Analysis: The Final Countdown to Election Day Begins

VIDEO: Matthew Dowd, Nicolle Wallace and Donna Brazile discuss the campaigns on the eve of the
WATCH Election 2012: Both Romney, Obama Campaigns Believe They'll Win

In this razor-thin presidential race, everyone has a theory about where things will end up on Election Day -- with some even predicting control of the White House won't even be settled by the time we go to sleep Tuesday night.

The Obama campaign points to the president's lead over Mitt Romney in many of the key swing states as evidence that finding a way to the magic number -- 270 electoral votes -- based on the current map is still a tougher slog for the Republican challenger than for the incumbent.

But today, the last marathon day of the 2012 election cycle, indications about the tightness of the race are everywhere. In our own ABC News-Washington Post tracking poll out Sunday night the contest between the two presidential contenders remains deadlocked, with 49 percent support for Obama among likely voters compared to 48 percent for Romney.

"That brings it down to turnout (in an election in which 27 percent of likely voters say in fact they've already voted) and there Obama has a potential advantage," notes ABC News pollster Gary Langer. "He holds a 7-point lead over Romney in the share of his supporters who say they're very enthusiastic about their choice -- 69 percent of Obama's backers, 62 percent of Romney's."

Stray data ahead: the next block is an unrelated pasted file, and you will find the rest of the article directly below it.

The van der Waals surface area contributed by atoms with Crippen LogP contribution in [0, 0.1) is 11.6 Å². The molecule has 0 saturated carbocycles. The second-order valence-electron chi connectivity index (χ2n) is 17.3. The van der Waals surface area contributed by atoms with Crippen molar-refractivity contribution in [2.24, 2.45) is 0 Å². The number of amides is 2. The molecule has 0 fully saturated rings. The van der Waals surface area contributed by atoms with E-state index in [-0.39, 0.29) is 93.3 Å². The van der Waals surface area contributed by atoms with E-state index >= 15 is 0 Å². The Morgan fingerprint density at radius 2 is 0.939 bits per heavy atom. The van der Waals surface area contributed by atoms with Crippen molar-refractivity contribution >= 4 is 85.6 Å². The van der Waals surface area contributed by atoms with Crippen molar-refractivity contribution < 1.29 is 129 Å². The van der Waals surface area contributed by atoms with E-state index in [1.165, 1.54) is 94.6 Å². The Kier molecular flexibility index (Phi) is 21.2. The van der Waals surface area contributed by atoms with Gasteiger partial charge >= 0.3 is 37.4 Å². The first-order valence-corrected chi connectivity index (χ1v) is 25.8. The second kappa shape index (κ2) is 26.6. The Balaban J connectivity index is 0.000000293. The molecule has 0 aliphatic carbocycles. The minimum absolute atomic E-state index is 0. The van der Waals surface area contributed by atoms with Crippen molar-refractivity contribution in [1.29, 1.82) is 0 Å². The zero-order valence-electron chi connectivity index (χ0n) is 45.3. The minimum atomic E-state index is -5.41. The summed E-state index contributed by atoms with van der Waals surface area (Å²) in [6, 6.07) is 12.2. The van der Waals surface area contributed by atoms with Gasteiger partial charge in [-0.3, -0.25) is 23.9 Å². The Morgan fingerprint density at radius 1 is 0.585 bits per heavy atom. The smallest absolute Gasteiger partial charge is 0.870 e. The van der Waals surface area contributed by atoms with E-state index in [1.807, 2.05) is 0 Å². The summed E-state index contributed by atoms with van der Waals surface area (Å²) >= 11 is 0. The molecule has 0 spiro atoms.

And look at a state like Virginia where an NBC News-Wall Street Journal-Marist poll out this morning found Obama ahead by just 1 percentage point (within the margin of error), 48 percent to 47 percent over Romney.

Meanwhile, ABC's David Muir highlights a crystal ball column on by Republican strategist Alex Castellanos, in which he predicts a Romney win:

"Late polls in 1980 gave Ronald Reagan only a 2 percent to 3 percent lead over Jimmy Carter. Reagan ended up winning by nearly 10 percent. For the same reason, I would expect this campaign's final public opinion polls and exit polls this Tuesday to under-report the Republican vote by a handful of points."

And ABC's Jonathan Karl starts us off on Election Eve with a startling thought -- was this entire race much ado about nothing?

Karl notes that in an interview with MSNBC veteran political prognosticator Charlie Cook made the following prediction:

--Barack Obama will be re-elected President

--53 Democrats and 47 Republicans in the newly elected Senate

--240 Republicans and 195 Democrats in the House

Now consider that the current political breakdown is this:

--Barack Obama is the President

--53 Democrats and 47 Republicans in the Senate

--240 Republicans, 190 Democrats and 5 vacant seats in the House

In other words, Karl observes, after a multi-billion dollar campaign it is quite possible that nothing at all will have changed in the national political lineup. Nothing.